The U.S. Air Force doesn't hate the A-10 Warthog -- at least not officially. In fact, the Air Force doesn't have an official position on the Warthog at all. It has more like a dozen of them.

The A-10 Thunderbolt II "Warthog" is one scary fighter jet -- and may just have scared the Air Force into keeping it. Image source: Getty Images.

On the one hand, the Air Force commissioned a promotional documentary a few years back explaining how the A-10 Warthog is its single best fighter jet "built for ground combat," and how "its presence alone is enough to keep the enemy at bay."

On the other, the Air Force also says anyone who clues in Congress to the Warthog's value risks "committing treason."

Indeed, on a third hand, the Air Force has repeatedly called for the Warthog's retirement, arguing this is the best way to free up funds for the Air Force to buy more F-35 stealth fighter jets from Lockheed Martin (NYSE:LMT).

And on, and on, and on.

Sanity check

Last week, the Air Force announced its latest position on the A-10 Warthog, and I can just about guarantee that this one will surprise you: After years of maneuvering to get the A-10 retired from service, the Air Force now wants to keep the A-10 Warthog flying. What's more, they may even be willing to pay for it.

As you may recall, the Air Force currently plans to begin retiring A-10s from service in 2018 and to completely eliminate the aircraft from its inventory by 2021. But Secretary of the Air Force Deborah Lee James recently told Aviation Week that she'd consider "different approaches" to keep the A-10 in service "longer" than that -- although she didn't say how much longer.

That vagueness has some folks questioning the Air Force's commitment to its close-air support mission. But James insists  that "we stand by 150% the close-air support mission." And there's at least some evidence of actions being taken to back up those words. Last month, AW reported  that maintenance depots servicing the A-10 are "ramping up capacity" to maintain the A-10. Air Force Materiel Command chief Gen. Ellen Pawlikowski confirms that her command has "turned on the depot line, we're building it back up in capacity and supply chain," and is making plans to continue maintaining the A-10 "indefinitely."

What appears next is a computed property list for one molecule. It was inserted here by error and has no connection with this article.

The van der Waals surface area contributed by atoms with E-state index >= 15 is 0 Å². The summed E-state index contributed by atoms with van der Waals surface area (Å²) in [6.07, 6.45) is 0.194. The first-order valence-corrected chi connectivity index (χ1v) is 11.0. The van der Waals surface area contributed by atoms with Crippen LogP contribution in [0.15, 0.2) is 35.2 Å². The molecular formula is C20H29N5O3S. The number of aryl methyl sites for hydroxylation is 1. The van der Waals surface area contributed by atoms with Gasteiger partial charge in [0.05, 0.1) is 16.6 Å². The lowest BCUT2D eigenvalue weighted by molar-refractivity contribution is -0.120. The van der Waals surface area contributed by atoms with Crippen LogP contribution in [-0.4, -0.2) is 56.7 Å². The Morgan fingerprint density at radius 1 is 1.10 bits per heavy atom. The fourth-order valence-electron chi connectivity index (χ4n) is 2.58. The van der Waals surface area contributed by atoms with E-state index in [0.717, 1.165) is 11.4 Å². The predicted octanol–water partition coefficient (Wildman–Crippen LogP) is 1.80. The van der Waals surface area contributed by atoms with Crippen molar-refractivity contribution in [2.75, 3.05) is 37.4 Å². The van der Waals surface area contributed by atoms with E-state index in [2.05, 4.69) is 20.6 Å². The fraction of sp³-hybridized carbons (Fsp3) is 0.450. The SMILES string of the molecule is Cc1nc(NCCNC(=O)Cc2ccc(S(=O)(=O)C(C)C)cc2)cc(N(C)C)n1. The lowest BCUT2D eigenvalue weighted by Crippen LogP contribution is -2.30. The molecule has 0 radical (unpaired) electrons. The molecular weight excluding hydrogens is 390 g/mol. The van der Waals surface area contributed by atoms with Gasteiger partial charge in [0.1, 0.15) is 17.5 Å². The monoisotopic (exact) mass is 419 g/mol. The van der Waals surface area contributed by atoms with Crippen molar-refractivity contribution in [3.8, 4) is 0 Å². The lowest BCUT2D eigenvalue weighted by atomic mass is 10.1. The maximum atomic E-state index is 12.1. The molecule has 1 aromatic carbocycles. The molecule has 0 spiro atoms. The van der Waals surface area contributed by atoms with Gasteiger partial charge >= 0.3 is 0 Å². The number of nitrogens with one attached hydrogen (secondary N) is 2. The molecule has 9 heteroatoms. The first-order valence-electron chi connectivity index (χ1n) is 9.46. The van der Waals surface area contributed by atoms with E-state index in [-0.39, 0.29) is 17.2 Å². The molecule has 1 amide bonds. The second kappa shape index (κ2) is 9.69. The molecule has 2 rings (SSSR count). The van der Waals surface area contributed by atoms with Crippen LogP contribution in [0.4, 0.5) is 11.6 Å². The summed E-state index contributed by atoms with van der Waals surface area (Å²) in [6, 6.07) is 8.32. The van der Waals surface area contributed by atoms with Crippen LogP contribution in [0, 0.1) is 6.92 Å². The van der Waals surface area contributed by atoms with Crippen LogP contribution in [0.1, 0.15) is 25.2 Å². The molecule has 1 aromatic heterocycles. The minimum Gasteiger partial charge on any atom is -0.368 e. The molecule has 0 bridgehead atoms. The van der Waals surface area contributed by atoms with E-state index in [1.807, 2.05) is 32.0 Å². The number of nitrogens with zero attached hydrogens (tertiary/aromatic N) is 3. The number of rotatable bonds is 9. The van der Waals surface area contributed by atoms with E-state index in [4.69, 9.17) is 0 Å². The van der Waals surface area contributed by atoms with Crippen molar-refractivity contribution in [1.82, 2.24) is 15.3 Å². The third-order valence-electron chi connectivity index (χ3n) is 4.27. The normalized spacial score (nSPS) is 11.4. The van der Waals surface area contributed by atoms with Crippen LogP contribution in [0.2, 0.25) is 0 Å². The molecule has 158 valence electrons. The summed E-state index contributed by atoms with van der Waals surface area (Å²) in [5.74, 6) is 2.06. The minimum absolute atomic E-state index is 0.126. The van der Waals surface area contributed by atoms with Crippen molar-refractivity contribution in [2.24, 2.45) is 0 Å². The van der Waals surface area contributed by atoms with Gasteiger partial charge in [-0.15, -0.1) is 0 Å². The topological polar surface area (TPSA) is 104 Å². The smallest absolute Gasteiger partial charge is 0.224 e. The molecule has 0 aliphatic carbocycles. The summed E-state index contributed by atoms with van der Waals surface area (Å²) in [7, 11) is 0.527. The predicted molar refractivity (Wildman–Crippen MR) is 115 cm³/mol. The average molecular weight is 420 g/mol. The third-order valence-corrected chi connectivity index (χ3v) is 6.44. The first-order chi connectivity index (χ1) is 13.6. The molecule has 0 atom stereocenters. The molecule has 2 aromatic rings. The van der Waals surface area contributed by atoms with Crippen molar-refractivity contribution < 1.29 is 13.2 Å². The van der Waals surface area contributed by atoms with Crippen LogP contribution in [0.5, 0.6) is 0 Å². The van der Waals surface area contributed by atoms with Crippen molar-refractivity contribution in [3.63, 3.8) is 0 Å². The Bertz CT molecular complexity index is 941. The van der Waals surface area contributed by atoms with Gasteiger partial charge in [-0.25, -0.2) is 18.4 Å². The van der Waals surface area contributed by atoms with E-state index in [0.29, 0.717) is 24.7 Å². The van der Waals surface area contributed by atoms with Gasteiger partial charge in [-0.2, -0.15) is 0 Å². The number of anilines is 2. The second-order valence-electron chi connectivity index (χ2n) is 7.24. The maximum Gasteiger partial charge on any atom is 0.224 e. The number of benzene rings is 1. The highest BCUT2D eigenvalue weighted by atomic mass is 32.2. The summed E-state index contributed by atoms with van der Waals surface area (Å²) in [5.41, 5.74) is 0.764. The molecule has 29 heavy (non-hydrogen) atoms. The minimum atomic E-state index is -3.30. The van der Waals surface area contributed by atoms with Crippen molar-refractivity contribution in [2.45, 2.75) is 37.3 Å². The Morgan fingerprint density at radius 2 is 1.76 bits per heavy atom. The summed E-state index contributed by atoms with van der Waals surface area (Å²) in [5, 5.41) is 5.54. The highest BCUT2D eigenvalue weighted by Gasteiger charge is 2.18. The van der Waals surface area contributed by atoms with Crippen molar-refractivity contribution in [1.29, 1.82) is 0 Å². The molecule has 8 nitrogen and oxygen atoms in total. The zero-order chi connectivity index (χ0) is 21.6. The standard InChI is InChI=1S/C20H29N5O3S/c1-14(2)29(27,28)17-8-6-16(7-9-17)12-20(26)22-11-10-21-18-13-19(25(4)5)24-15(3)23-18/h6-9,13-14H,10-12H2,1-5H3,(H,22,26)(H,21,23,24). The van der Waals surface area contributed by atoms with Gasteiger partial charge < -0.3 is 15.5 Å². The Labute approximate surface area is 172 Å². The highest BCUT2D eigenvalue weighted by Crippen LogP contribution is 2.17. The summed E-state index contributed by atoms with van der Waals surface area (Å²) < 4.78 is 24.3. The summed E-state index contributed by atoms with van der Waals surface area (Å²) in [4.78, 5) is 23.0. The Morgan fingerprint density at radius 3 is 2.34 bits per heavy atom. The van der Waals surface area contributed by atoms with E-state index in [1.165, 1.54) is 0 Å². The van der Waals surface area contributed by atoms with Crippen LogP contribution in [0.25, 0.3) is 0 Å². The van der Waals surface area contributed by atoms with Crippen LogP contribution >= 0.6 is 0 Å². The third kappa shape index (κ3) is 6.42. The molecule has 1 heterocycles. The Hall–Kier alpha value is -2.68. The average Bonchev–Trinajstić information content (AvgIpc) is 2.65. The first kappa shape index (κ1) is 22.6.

What it means to investors

All of this costs money -- and for defense contractors such as Lockheed Martin, Boeing (NYSE:BA), and Northrop Grumman (NYSE:NOC), perhaps enough money to be worth fighting over. For example, a recent piece in Popular Mechanics referenced Boeing's $2 billion contract to install new, upgraded wings on dozens of the 283 A-10 Warthogs still in service. At the same time, both Lockheed and Northrop Grumman share in the $700 million to $840 million per year that the Air Force says it spends on maintaining and operating its existing A-10s.

The longer those A-10s keep flying, the longer those revenues will keep flowing to Lockheed, Boeing, and Northrop. By the same token, though, the key reason behind the Air Force's historical efforts to retire the A-10 remains its desire to spend this money on buying new F-35 stealth fighter jets. If the Air Force is now rethinking the idea of retiring the A-10 Warthog, that would seem to imply a reduction in the rate at which it buys F-35s -- which would necessarily pinch Lockheed's profits.

So how should investors respond to this latest shift in Air Force priorities? Given the frequency with which the Air Force changes its mind about the A-10, I'm not convinced there is a need to respond to this latest development, which could be reversed yet again in the very next press release. For now, the Air Force's latest rethink seems to give hope to fans of the A-10 Warthog, and investors in the companies that are maintaining, and upgrading the aircraft.

But we'll want to see more hard numbers, and actual contract awards, before acting on those hopes.

This article represents the opinion of the writer, who may disagree with the “official” recommendation position of a Motley Fool premium advisory service. We’re motley! Questioning an investing thesis -- even one of our own -- helps us all think critically about investing and make decisions that help us become smarter, happier, and richer.